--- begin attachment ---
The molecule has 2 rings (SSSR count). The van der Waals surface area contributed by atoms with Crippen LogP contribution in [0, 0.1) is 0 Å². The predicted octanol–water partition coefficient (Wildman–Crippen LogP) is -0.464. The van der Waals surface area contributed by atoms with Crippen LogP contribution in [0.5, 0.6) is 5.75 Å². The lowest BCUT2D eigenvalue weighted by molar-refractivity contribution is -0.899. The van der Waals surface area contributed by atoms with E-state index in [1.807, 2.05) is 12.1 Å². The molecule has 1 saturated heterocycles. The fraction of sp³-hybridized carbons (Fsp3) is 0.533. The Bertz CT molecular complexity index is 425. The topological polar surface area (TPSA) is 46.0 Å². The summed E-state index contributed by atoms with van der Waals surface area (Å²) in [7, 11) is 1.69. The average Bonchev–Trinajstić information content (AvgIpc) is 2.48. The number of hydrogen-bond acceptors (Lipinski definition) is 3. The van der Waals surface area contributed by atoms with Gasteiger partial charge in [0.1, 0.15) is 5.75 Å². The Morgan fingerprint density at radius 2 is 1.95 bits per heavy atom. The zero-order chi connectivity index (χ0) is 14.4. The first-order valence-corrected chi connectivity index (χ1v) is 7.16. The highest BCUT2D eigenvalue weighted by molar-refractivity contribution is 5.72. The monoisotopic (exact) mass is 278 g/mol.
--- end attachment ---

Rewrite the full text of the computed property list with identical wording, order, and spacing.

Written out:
The molecule has 2 rings (SSSR count). The van der Waals surface area contributed by atoms with Crippen LogP contribution in [0, 0.1) is 0 Å². The predicted octanol–water partition coefficient (Wildman–Crippen LogP) is -0.464. The van der Waals surface area contributed by atoms with Crippen LogP contribution in [0.5, 0.6) is 5.75 Å². The lowest BCUT2D eigenvalue weighted by molar-refractivity contribution is -0.899. The van der Waals surface area contributed by atoms with E-state index in [1.807, 2.05) is 12.1 Å². The molecule has 1 saturated heterocycles. The fraction of sp³-hybridized carbons (Fsp3) is 0.533. The Bertz CT molecular complexity index is 425. The topological polar surface area (TPSA) is 46.0 Å². The summed E-state index contributed by atoms with van der Waals surface area (Å²) in [7, 11) is 1.69. The average Bonchev–Trinajstić information content (AvgIpc) is 2.48. The number of hydrogen-bond acceptors (Lipinski definition) is 3. The van der Waals surface area contributed by atoms with Gasteiger partial charge in [0.1, 0.15) is 5.75 Å². The Morgan fingerprint density at radius 2 is 1.95 bits per heavy atom. The zero-order chi connectivity index (χ0) is 14.4. The first-order valence-corrected chi connectivity index (χ1v) is 7.16. The highest BCUT2D eigenvalue weighted by molar-refractivity contribution is 5.72. The monoisotopic (exact) mass is 278 g/mol.